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Marine was in Waikiki with victim, phone detected in Waianae

By William Cole

POSTED:
LAST UPDATED: 05:14 p.m. HST, Sep 25, 2013


A Marine charged with murdering a prostitute is seen in surveillance video meeting the woman in Waikiki, holding hands with her and kissing her in a hotel elevator the last day she was seen alive, officials said.

Master Sgt. Nathaniel Cosby, 39, later showed up for work at the Joint POW/MIA Accounting Command with a fresh cut over his eye that he said was the result of a slip in his hotel room in which he hit his head, witnesses said.

The body of 29-year-old Ivanice "Ivy" Harris was found four days later in kiawe brush near Yokohama Bay on the Waianae Coast.

The morning that Harris is believed to have been killed, a cell phone tower picked up a signal from Cosby's recently-purchased pay-as-you go phone sometime after 6 a.m. at a tower located at the farthest residential location on the Waianae Coast, Honolulu police detective Dru Akagi said.

The testimony came during an Article 32 hearing today at Marine Corps Base Hawaii in Kaneohe to determine if Cosby should be court-martialed.

According to Akagi, Cosby could not recall what happened in the two hours he and Harris were together in his Aston Waikiki hotel room.

Initially, he said he woke up, she was not there, he showered and went to work, Akagi said.

Cosby also said he woke up, thought he was late for work, Harris was not there, he struck his head on an entertainment center, and he went back to sleep, the detective said. 

Investigating officer Col. Doug Gardner, a Marine reserve officer and "judge" in the case out of Texas who is a federal prosecutor in drug cartel cases, will make a recommendation to Lt. Gen. Terry Robling, the commander of Marine Corps Forces Pacific.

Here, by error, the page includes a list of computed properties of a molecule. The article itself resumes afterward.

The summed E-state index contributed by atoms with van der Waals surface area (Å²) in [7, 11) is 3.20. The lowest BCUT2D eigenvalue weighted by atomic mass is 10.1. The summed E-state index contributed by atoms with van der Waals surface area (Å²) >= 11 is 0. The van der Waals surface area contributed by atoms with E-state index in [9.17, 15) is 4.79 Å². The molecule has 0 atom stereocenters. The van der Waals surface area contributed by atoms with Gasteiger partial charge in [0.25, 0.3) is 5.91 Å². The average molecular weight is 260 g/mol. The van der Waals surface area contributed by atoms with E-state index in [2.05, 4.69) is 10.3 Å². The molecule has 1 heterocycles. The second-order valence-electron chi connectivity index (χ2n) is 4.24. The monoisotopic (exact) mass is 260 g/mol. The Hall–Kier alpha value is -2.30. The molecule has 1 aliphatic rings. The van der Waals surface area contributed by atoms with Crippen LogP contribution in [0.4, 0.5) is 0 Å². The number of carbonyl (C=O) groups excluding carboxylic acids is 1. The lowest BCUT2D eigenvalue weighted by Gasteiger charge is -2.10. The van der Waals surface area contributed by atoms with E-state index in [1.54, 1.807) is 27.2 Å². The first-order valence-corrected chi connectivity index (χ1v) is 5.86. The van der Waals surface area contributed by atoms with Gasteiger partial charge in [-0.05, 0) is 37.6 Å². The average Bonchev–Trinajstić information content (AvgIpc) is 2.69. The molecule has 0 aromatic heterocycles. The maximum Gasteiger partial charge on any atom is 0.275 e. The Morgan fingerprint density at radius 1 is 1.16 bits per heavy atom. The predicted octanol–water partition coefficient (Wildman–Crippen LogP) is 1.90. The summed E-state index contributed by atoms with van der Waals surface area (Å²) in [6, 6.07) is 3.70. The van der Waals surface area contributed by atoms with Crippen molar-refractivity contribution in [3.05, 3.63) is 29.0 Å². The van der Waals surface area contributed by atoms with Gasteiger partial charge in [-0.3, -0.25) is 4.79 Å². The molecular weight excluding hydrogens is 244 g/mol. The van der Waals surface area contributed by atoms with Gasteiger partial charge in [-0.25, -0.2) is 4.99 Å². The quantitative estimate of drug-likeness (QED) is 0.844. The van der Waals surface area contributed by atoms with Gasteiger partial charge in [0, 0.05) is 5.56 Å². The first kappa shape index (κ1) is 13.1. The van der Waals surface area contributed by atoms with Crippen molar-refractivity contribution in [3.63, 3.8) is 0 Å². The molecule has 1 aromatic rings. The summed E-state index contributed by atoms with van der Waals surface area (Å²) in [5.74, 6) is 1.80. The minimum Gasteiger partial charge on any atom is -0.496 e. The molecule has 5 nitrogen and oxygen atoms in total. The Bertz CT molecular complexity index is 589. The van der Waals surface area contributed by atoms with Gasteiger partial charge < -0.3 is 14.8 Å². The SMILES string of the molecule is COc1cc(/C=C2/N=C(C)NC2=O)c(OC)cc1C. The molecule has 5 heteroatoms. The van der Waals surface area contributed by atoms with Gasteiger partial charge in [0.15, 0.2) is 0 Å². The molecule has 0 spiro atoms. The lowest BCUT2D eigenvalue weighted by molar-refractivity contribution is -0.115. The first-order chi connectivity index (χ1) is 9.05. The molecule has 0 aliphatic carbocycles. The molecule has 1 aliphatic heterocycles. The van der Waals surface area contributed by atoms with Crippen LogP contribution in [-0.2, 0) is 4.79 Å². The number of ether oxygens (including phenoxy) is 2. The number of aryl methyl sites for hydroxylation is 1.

Three days were reserved for the civilian equivalent to a probable-cause hearing, but the testimony is expected to wrap up Thursday. 

Prosecutor Maj. Doug Hatch said his "theory" in the case is that Cosby "scouted" a "dump location" for Harris' body the morning of May 16, went to work at JPAC, where he was planning for a mission to China, and then he dumped the body after he was released from work that day.

The Alabama man was seen toting a multi-colored Dakine roller suitcase to his rented white Chevy sport utility vehicle in the morning, and then checked out on May 17 with that bag and a smaller roller bag, witnesses said.

His explanation for the bigger bag was that he needed it for gear, and that he had loaded it up with about 70 pounds of clothing, Akagi said.

"It didn't make sense," Akagi said.

Defense attorney Lt. Col. Clay Plummer, who was tasked to represent Cosby by the chief defense counsel of the Marine Corps, asked Akagi if he was aware of any allegations that Harris had stolen a lot of money a day or two before her disappearance.

Akagi said he was not aware of any such allegation.

Plummer also asked about checks for evidence in Cosby's hotel room.

"Nothing was found," Akagi said.  

Cosby, an explosive ordnance disposal specialist, had arrived in Hawaii from his duty station in Iwakuni, Japan, on May 15 for a JPAC mission to China. He was questioned when he returned to Hawaii. The case was subsequently turned over to military prosecutors.

Cosby is charged with unpremeditated murder, obstructing justice and patronizing a prostitute.

Harris, who grew up in Portland but was living in Las Vegas, was in Hawaii with Jillian Gibides and Mark Miles, who was described as their boyfriend and a pimp for both of the "working girls."






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